RENO, Nev. — The owners of a Lake Tahoe ski resort in a legal battle with an environmental group over a redevelopment project have failed to persuade a California judge to penalize the conservationists with an order to pay more than $225,000 in attorney bills.
Placer County Judge Michael Jones ruled in August against Sierra Watch’s claim the county violated public meeting laws when it approved Alterra Mountain Co.’s expansion at Squaw Valley Alpine Meadows near Tahoe City, California.
Squaw Valley President Ron Cohen argued the lawsuit was a frivolous attempt to “gum up the works for years” and urged the judge to sanction the nonprofit group to collect $226,893 in attorney fees as punishment.
The Sierra Sun first reported last week the judge denied the request for sanctions, ruling the plaintiff’s case was not frivolous “or totally meritless.”
Sierra Watch is appealing to the California Court of Appeals seeking to overturn the judge’s earlier ruling that the alleged violation of public meeting laws didn’t warrant freezing the overall development project.
Sierra Watch Executive Director Tom Mooers said Alterra’s bid for sanctions was an attempt to “harass a local nonprofit and intimidate the public.”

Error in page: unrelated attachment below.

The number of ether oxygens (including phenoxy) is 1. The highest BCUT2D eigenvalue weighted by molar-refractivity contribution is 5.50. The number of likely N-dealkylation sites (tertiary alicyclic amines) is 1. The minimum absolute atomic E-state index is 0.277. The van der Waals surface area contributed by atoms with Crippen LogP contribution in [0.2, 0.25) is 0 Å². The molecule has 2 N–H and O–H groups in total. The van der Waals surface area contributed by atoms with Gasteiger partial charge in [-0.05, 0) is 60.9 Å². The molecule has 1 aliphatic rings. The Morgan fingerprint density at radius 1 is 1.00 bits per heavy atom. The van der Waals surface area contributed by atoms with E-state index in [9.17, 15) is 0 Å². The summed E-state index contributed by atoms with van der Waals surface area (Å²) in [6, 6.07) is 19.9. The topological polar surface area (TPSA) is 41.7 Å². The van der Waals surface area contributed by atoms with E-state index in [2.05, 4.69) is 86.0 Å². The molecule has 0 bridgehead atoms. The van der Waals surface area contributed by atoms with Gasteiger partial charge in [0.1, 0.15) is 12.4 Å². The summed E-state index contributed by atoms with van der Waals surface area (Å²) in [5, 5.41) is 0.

“For years what we’ve seen from Alterra has been a consistent attempt to steamroll Squaw Valley and secure as much development as they can,” he said in a statement emailed Tuesday to The Associated Press.
Cohen denied the motion was an effort “to silence them.” Rather, it was intended “to get the community to start talking about how we move forward.”
“Let’s work together here. These fights don’t result in wins for anyone,” he told the Sun.
Squaw Valley hosted the 1960 Winter Olympics. Alterra wants to build a series of high-rise condo hotels and a 90,000-square-foot indoor waterpark opponents say would take 25 years to construct and add thousands of car trips to Lake Tahoe’s already crowded roads.
In August, Jones ruled against Sierra Watch’s lawsuit claiming the county had violated California’s Brown Act when approving the redevelopment project. The act ensures the public’s right to participate in the government’s decision-making process.
Sierra Watch said a memo announcing Squaw Valley had agreed to pay $440,000 to the Tahoe Regional Planning Association for an air quality mitigation fee was not available to the public 72 hours before the Nov. 15, 2016, meeting where the project was approved.
The memo wasn’t emailed to the county Board of Supervisors until 5:36 p.m. Nov. 14, the complaint stated. A copy of the memo was placed at the board clerk’s office in Auburn, California, and wasn’t available to the public during the next day’s normal business hours.
Jones ruled Placer County wasn’t a party to the fee agreement. He also ruled the agreement wasn’t significant enough to require notice in a public agenda.
The conservationists asked the appellate court to revisit the issue.
“Putting the document in a closed and locked building after normal business hours the night before the hearing does not fulfill the purposes of the Brown Act to promote open government,” the group wrote in an Oct. 1 appeal notice.